An aerial view of the flooding at Fort Simpson on in May 2021. (CKLB file photo.)
An outside review of the territory’s response to historic 2021 spring flooding in the Dehcho and South Slave has found 22 areas in need of improvement.
The 2021 Flood After-Action Review Report was released today by Municipal and Community Affairs, after several delays, which stated total cost of the natural distaster and subsequent recovery to date are estimated at over $40 million.
The Ottawa-based consultant also suggested the expertise of traditional knowledge keepers should be drawn upon by Community Government EMOs.
The recommendations largely call for improvement in training, logistics and communications.
Flooding left large pieces of ice strewn around town. (CKLB file photo)
Residents in flood-prone areas in flood-prone areas that have seen flooding historically could also be involved in regional and community mock and tabletop excercise events to work out any kinks in the plans.
“Consider conducting an enhanced public information campaign on personal preparedness prior to flood season each year,” reads the report.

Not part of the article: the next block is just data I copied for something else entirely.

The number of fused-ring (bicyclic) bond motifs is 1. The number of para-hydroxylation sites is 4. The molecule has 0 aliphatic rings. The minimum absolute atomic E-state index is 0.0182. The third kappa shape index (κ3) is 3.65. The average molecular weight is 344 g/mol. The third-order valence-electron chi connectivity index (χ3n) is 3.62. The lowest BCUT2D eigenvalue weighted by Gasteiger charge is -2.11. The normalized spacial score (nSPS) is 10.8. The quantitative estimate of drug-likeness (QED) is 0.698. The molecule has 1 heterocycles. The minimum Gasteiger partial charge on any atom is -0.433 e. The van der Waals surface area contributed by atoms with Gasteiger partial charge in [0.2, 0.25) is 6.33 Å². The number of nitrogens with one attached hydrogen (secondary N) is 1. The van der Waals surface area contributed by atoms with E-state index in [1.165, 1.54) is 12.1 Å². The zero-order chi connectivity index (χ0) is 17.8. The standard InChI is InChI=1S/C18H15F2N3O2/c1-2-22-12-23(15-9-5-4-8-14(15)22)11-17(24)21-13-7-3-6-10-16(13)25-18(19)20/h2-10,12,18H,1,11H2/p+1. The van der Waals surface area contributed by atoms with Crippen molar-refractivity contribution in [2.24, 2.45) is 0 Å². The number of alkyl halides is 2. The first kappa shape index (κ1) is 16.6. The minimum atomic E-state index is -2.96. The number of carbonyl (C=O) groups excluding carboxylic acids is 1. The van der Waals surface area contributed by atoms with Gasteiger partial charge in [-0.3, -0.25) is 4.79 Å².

“This should include information on flood risk, personal planning requirements and how to build an emergency kit.”
As for the people called upon to work through the natural disasters? The report says to consider what measures can be taken to ease the stress on workers and
incorporate them into emergency operational protocols where appropriate.
“This may include specialized services from health care professionals, and/or access to mental health support as required.”
The report also suggests, “reviewing and updating evacuation and hosting plans and guidelines with protocols specific to supporting evacuees with mental health and addiction issues.”
The NWT experienced its worst flood season on record during the second year of the COVID-19 pandemic.
This flooding from ice jams impacted Hay River, Jean Marie River, Fort Simpson, Fort Good Hope, Aklavik and Fort Resolution resulting in damages to approximately 100 homes, 30 small businesses, six NGOs and community infrastructure.
It also required the evacuation or partial evacuation of hundreds of residents from most of the impacted communities due to flooding or the high risk of flooding.
James O’Connor joined CKLB 101.9 FM at the start of 2024, after working as a journalist, photo editor and managing editor at newspapers in Manitoba and the Northwest Territories. James also has experience in politics, arts, service clubs and the NWT’s non-profit sector. At this point in his lengthy career, James is thrilled to be working at such a unique media outlet and always welcomes notes from listeners at: firstname.lastname@example.org.